The Roman legion could fight the phalanx head-on and decimate it. Playing straight into the phalanx preference of fighting and force it into buckling destruction. The phalanx is a tightly packed bunch of men in which, almost irregardless of your weapon (you can pick any one of 100 around the world in any combination) you were destined to loose. The tight formation is used against itself and loses all advantages from the first advance.

Monday, July 27, 2015

This Blog named one of 10 History Blogs to Follow

Recently, The Ancient History Encyclopedia named us one of 10 history blogs to follow. See the following link:


Wednesday, May 6, 2015

The Inland Navy of the Roman Empire

In modern times, we think of great navies patrolling the oceans of the world. The British Empire, for example, owes the advent of its naval superiority to its victory over the Spanish Armada and the subsequent focus on providing protection for its trading partners and colonies. In Roman times, the naval landscape was principally the Mediterranean Sea, or as the Romans liked to call it, Mare Nostrum.

As I have discussed in other posts, the Romans came late to the game of sea trade and naval power following the successes of the Phoenicians, Greeks, and Carthaginians. They had no navy until the first Punic War (264 B.C.) when it became an important instrument for the capture of Sicily. By the time the empire began, naval power was a critical element of Roman strategy.

A remarkable yet mostly obscure part of the Roman naval story concerns the fleets of the inland frontier. I know of no other case in history where a large scale power deployed a navy for the control of rivers. By accident or design, the northern boundary of the empire would be marked by the great rivers of Europe; the Rhine and the Danube, so a naval force was required to act in support of the army. The Rhine was the western boundary of the empire from the time of Julius Caesar with the Danube following during the time of Augustus, who sought to move the boundary north to avoid attacks emanating from the Alps. Augustus had Drusus and his brother Tiberius push east from the Rhine as far as the Elbe, but following reverses like the Massacre at Teutoburg, Rome retreated to its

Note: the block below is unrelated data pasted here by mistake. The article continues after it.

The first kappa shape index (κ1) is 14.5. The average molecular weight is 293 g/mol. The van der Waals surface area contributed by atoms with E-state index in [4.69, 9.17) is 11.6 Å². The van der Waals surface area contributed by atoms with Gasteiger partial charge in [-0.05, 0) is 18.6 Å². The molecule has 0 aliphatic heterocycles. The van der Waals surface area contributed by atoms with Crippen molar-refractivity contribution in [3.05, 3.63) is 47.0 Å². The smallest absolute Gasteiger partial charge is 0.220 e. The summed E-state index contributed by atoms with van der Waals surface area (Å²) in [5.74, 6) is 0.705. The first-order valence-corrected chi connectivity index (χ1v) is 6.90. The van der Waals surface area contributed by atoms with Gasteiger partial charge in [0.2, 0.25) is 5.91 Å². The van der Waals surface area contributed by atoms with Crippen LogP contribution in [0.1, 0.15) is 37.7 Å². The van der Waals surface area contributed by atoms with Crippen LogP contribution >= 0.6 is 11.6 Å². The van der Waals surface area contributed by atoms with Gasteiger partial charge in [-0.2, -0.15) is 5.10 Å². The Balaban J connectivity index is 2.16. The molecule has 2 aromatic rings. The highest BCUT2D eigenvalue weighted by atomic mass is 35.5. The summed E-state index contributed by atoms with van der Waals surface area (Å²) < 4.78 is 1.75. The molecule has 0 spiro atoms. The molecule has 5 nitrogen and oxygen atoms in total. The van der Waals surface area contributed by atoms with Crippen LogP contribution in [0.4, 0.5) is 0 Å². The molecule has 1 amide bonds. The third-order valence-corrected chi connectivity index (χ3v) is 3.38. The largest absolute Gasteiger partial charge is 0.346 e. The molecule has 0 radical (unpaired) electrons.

old boundary on the Rhine.

With rivers as a physical boundary, Rome needed a naval force to protect it: protect merchant traffic, quickly ferry the army to vulnerable locations, and control any adversarial movement on the waterways. Below is a map of the Rhine and Danube Rivers showing where the Roman fleets were located.

The Iron Gates are a physical landmark in the Lower Danube which divides the river. Its waterfalls and rapids made ship navigation during antiquity problematic, and it was not until 1831 that a successful channel was dug. See the photograph below.

The Roman solution to this Iron Gates problem was to deploy two navies. Classis Moesica on the eastern side and Classis Pannonica on the western side. These fleets were responsible for supporting the volatile Balkan frontier. The upper Danube, running from the Alps through modern Hungary was a more stable boundary which did not require a naval force during the first two centuries AD. A third naval force, the Classis Germanica was based near modern Bonn and was responsible for the Rhine region.

These Roman frontier fleets used a smaller class of ships than those used in the larger bodies of water, principally the Liburna, which was essentially a bireme with two rows of oars, possibly similar to the old Greek pentekontor. The crew was organized as a century like the army but not subdivided into cohorts because there was no tactical movement necessary at sea. A centurion was responsible for training the crew and took orders from a Praefect who acted as an administrator for the navy. These men were of high standing usually members of the equestrian class. The naval administration linked ships and sailors directly to Caesar rather than acting through the army chain of command. This peculiarity was an artifact of the time of Augustus when he placed so much trust in Agrippa as his naval commander and then assumed personal control following the death of his friend.